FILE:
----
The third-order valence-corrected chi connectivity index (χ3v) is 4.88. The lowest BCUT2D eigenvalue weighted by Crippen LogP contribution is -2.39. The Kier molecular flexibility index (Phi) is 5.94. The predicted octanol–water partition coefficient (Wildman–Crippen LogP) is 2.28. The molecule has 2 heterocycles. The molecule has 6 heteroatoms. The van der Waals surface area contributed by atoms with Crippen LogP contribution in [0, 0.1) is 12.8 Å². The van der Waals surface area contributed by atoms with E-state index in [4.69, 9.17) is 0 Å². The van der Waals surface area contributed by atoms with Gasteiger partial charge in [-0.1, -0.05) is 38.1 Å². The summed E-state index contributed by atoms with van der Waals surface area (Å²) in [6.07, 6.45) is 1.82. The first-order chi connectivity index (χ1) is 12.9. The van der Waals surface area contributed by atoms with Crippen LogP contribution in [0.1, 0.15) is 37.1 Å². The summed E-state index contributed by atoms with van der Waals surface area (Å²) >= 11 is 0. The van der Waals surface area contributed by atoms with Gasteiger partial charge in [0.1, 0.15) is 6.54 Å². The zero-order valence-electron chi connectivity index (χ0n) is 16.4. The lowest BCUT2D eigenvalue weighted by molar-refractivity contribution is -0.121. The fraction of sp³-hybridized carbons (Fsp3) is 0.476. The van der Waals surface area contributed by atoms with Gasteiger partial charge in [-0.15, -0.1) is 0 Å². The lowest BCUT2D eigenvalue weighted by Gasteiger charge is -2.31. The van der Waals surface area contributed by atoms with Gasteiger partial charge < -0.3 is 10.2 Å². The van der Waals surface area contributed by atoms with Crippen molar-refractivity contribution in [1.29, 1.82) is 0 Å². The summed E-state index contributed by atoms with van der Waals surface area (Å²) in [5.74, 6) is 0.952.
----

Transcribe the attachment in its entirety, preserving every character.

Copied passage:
The third-order valence-corrected chi connectivity index (χ3v) is 4.88. The lowest BCUT2D eigenvalue weighted by Crippen LogP contribution is -2.39. The Kier molecular flexibility index (Phi) is 5.94. The predicted octanol–water partition coefficient (Wildman–Crippen LogP) is 2.28. The molecule has 2 heterocycles. The molecule has 6 heteroatoms. The van der Waals surface area contributed by atoms with Crippen LogP contribution in [0, 0.1) is 12.8 Å². The van der Waals surface area contributed by atoms with E-state index in [4.69, 9.17) is 0 Å². The van der Waals surface area contributed by atoms with Gasteiger partial charge in [-0.1, -0.05) is 38.1 Å². The summed E-state index contributed by atoms with van der Waals surface area (Å²) in [6.07, 6.45) is 1.82. The first-order chi connectivity index (χ1) is 12.9. The van der Waals surface area contributed by atoms with Crippen LogP contribution in [0.1, 0.15) is 37.1 Å². The summed E-state index contributed by atoms with van der Waals surface area (Å²) >= 11 is 0. The van der Waals surface area contributed by atoms with Gasteiger partial charge in [0.1, 0.15) is 6.54 Å². The zero-order valence-electron chi connectivity index (χ0n) is 16.4. The lowest BCUT2D eigenvalue weighted by molar-refractivity contribution is -0.121. The fraction of sp³-hybridized carbons (Fsp3) is 0.476. The van der Waals surface area contributed by atoms with Gasteiger partial charge in [-0.15, -0.1) is 0 Å². The lowest BCUT2D eigenvalue weighted by Gasteiger charge is -2.31. The van der Waals surface area contributed by atoms with Gasteiger partial charge < -0.3 is 10.2 Å². The van der Waals surface area contributed by atoms with Crippen molar-refractivity contribution in [1.29, 1.82) is 0 Å². The summed E-state index contributed by atoms with van der Waals surface area (Å²) in [5.74, 6) is 0.952.